Medellin’s city council on Thursday approved a controversial merger between local telecommunications company Une and Millecom from Sweden.
Before approval, controversy came to a boil inside of the council over the merger that opponents say could affect the public services offered by the public-private telecom provider.
After combing proposals for several years, local media reported that the prospect of a mixed public-private partnership between Medellin’s local operator and Millecom was approved by the Medellin City Council. The merger, though, is still fragile since questions over the integrity of UNE’s financial picture and whether or not public-financed social investment projects that have been directed by UNE will continue to reach disenfranchised communities in and around the city.
The chief executive of Medellin’s EPM (Medellin Public Enterprises), Juan Esteban Calle, reportedly declared that Millecom is the best option for the merger. “We’ve conducted an exhaustive search,” he said. “But we’re convinced that the candidate that we have had for six years and the one that will let us have the possibility to generate some $1 million dollars of synergy is the best option.”
Under the conditions of the merger with Millecom, UNE would maintain the majority of assets. Millecom in turn would gain access to Medellín’s telecommunications market and have the choice of who is appointed Chief Executive. UNE is set to choose the Director of the company’s board. A voluntary agreement has reportedly already been signed, yet the financial implications of the merger could take until late 2013 to finalize.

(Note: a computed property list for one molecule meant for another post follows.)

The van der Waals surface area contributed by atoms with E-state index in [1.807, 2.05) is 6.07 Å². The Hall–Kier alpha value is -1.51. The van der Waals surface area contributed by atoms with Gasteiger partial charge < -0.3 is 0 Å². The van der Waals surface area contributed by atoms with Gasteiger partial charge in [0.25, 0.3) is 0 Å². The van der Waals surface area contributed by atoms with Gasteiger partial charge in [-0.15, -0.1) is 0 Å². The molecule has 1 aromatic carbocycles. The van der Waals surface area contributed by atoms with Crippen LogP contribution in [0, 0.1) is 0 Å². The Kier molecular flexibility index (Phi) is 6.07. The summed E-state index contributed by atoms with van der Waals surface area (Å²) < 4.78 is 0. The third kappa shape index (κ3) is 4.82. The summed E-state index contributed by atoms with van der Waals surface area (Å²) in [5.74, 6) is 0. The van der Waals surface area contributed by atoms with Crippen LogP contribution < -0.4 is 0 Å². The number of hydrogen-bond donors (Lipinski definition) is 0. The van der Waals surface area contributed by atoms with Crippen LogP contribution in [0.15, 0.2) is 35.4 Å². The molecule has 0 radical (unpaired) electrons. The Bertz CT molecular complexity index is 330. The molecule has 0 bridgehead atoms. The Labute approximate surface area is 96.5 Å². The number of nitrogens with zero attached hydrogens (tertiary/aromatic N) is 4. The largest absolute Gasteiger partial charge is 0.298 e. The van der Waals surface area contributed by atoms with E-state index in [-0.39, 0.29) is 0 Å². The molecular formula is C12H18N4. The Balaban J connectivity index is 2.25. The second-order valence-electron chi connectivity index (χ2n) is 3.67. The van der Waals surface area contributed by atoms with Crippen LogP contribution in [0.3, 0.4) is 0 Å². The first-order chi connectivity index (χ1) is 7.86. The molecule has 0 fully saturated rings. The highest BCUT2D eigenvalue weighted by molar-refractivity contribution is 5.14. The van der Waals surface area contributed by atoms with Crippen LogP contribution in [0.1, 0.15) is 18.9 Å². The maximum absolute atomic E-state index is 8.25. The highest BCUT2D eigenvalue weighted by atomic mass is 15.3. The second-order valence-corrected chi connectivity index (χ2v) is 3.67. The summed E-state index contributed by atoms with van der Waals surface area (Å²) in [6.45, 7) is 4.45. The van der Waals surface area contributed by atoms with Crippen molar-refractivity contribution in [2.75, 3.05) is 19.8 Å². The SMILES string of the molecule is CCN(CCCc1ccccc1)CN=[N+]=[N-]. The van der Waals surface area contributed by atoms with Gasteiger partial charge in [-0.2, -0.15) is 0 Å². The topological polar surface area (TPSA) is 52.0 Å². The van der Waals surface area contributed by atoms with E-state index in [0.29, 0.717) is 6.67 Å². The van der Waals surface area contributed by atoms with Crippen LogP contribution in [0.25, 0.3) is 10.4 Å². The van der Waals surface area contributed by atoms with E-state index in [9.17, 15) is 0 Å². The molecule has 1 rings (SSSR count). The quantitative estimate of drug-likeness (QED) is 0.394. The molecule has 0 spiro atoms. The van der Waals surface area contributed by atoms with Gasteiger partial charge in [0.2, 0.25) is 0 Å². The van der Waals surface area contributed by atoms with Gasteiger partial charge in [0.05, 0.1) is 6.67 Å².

Not everyone on Medellín’s City council feels Medelln’s public telecom is ripe for a merger. One councilman, Juan Felipe Capuzano reportedly said UNE is in the “the worst financial condition.”
Going hand in hand with financial concerns for the merger’s outcome is what the transformation from a public company owned by the City of Medellín to a mixed company with more corporate leadership means for residents of Medellín’s lower classes, where telecommunications connectivity depends on social investment programs up until now carried out by public funding.
Calle sees a different threat though. “The threat is not over those who say ‘yes’ and those who say ‘no’ to the merger. The threat is in the major operator that has a dominant role in the market,” said Calle, referring to Mexico-based America Movil, which operates UNE’s greatest competitor, Claro.
Right now Colombia is an emerging market for cellular telecommunications. Millecom entered the market in 2006 with its TIGO services, which operate around Latin America and Africa. In 2012 it appointed a new chief executive, Hans-Holger Albrecht, and in 2013 it announced a new global strategy that aimed to double annual revenue to $9 billion by 2017.
Medellín’s EPM has a history of social investment. But how the public-private partnership merger intends to reinvest profits in EPM’s traditional social investment initiatives is a matter that is still yet to be hashed out by the two partners in the making.